For another of the European company's products, the C295 medium transport, Gutierrez believes 2019 will be a "crucial year, in terms of deliveries". A first example built for Canada's fixed-wing search and rescue aircraft programme made its flight debut in early July, and deliveries will commence later this year.
Airbus Defence & Space
"After a couple of years where sales of the C295 were decreasing significantly, we're now ramping up," he says of the twin-turboprop programme. India remains the biggest opportunity for new sales, with its air force still seeking to replace its aged HS748 "Avro" fleet. "We have been going through the complete process until agreement in terms of conditions and price," Gutierrez says, before quipping: "Now it's only the bureaucratic process."
Other focus areas for the company include creating "smarter products", along with increasing competitiveness, and advancing the digitisation of processes including support, data collection and analysis.
"There are many different tools and systems to help us to become more agile and to reduce by half our lead times and become more efficient," he says. "If you go to one of our facilities now you will see people working with tablets, and using [virtual reality] goggles – this is starting to become a normal way of doing things."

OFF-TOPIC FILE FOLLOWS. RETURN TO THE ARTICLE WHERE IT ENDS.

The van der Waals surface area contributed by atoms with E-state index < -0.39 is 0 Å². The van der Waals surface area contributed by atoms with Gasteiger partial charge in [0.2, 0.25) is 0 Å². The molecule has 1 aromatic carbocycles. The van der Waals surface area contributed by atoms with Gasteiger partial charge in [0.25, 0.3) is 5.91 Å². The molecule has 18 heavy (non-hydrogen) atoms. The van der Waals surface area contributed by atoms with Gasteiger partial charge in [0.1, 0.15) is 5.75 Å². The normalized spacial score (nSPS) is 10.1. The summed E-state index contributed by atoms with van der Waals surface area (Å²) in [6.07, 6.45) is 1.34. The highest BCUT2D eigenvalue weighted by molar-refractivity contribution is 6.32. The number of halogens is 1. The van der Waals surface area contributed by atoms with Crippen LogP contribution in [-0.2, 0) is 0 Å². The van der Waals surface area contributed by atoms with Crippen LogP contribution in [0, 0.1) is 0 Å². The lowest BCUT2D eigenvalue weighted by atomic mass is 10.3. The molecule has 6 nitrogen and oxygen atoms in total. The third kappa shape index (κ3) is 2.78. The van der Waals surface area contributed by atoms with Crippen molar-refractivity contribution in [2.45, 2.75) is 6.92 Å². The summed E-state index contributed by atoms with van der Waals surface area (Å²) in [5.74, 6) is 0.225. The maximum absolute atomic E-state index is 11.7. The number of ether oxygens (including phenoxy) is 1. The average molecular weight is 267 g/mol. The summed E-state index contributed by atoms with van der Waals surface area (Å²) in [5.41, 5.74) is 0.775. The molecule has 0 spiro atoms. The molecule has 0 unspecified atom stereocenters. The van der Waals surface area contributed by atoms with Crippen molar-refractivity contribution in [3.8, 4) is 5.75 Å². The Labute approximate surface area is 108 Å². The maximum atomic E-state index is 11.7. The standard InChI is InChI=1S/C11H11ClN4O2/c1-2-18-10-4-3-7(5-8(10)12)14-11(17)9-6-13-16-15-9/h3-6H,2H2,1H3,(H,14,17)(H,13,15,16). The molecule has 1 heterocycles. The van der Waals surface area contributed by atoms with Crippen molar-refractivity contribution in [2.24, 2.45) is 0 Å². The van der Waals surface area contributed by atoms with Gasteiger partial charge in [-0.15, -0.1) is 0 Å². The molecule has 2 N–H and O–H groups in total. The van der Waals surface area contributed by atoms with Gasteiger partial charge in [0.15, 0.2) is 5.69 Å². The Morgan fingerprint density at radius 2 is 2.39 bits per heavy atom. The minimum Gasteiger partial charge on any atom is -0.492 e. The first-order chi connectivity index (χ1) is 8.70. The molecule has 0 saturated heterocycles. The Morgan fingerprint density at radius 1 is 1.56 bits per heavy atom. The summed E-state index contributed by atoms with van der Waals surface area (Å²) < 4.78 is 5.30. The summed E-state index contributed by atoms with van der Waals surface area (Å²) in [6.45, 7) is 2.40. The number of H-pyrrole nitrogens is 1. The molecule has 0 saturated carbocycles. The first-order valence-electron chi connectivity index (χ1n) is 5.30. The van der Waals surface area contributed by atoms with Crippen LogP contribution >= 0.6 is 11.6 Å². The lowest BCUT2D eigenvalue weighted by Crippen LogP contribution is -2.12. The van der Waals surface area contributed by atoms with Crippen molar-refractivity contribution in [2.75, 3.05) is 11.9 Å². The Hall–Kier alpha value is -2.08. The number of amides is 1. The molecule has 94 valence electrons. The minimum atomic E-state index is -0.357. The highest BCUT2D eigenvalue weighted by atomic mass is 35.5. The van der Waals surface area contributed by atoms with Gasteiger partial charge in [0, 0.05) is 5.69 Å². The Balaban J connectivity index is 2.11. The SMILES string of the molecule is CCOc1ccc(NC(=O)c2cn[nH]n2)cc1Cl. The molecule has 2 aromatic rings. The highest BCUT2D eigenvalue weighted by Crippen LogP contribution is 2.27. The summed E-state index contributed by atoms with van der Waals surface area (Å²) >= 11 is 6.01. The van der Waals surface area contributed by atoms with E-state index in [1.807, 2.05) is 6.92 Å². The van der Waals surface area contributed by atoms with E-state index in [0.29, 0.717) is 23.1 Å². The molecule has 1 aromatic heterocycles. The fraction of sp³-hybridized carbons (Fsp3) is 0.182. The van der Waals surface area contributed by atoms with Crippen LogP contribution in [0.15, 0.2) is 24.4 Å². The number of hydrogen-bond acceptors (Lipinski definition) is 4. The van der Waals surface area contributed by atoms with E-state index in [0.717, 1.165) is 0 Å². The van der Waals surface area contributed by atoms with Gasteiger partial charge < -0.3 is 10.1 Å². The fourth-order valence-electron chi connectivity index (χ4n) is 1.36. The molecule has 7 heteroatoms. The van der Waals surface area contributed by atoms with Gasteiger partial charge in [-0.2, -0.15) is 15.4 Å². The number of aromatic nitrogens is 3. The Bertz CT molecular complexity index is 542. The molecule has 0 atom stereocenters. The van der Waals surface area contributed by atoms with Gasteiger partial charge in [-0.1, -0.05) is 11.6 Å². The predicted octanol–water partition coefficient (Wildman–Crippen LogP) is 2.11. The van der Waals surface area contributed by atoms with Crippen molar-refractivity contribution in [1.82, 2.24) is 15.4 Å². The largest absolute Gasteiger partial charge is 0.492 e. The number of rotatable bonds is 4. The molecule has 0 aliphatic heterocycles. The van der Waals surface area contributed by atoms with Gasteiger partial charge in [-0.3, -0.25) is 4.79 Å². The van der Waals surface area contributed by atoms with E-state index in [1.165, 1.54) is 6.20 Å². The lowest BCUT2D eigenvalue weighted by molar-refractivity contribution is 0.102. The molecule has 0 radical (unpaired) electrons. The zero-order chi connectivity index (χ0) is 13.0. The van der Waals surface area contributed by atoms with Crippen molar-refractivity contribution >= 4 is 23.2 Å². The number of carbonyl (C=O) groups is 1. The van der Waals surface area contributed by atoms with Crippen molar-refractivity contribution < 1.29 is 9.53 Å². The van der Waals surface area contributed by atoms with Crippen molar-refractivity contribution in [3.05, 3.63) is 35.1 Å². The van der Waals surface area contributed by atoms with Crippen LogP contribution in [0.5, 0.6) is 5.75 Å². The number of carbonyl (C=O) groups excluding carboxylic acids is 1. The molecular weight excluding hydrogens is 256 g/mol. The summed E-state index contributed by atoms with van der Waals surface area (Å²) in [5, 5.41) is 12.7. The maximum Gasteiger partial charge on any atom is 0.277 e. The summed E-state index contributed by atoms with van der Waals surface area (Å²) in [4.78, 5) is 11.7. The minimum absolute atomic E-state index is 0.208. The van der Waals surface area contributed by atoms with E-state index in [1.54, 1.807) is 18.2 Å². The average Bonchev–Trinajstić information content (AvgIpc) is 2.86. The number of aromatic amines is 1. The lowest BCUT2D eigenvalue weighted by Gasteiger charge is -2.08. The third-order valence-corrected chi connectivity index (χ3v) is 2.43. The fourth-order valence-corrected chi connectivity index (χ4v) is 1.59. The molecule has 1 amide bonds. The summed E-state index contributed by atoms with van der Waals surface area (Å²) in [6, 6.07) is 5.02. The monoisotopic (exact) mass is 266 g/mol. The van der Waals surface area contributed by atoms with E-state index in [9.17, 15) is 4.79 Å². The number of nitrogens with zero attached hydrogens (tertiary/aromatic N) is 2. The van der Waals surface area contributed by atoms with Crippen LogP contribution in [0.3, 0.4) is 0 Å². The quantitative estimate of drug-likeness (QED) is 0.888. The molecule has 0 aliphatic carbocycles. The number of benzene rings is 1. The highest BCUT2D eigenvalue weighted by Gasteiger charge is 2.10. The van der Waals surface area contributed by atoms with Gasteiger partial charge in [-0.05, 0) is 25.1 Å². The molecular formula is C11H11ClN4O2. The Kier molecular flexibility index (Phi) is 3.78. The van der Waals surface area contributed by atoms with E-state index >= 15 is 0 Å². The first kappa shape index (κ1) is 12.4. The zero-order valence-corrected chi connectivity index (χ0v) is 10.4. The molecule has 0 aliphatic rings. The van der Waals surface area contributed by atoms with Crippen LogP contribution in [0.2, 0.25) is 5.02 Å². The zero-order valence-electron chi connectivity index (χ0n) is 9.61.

But one of its highest-profile activities for the coming years will be a Future Combat Air System study now being advanced by France and Germany, with Spain also having signed to participate. Programme partners Airbus and Dassault used the Paris air show to unveil a full-scale mock-up of a proposed new-generation fighter, along with an unmanned "remote carrier" vehicle that would operate in concert with the future combat asset.
Although the UK is pursuing its own sixth-generation fighter and supporting technologies via the Tempest programme – and seeking the involvement of partners potentially including Sweden – Gutierrez remains hopeful that industry's development of competing products could yet be avoided and a broader collaboration advanced.
"I would love this to happen; I am a European believer," he says. "We need to go step by step towards this European defence policy that will deliver a common defence industry – it's never too late."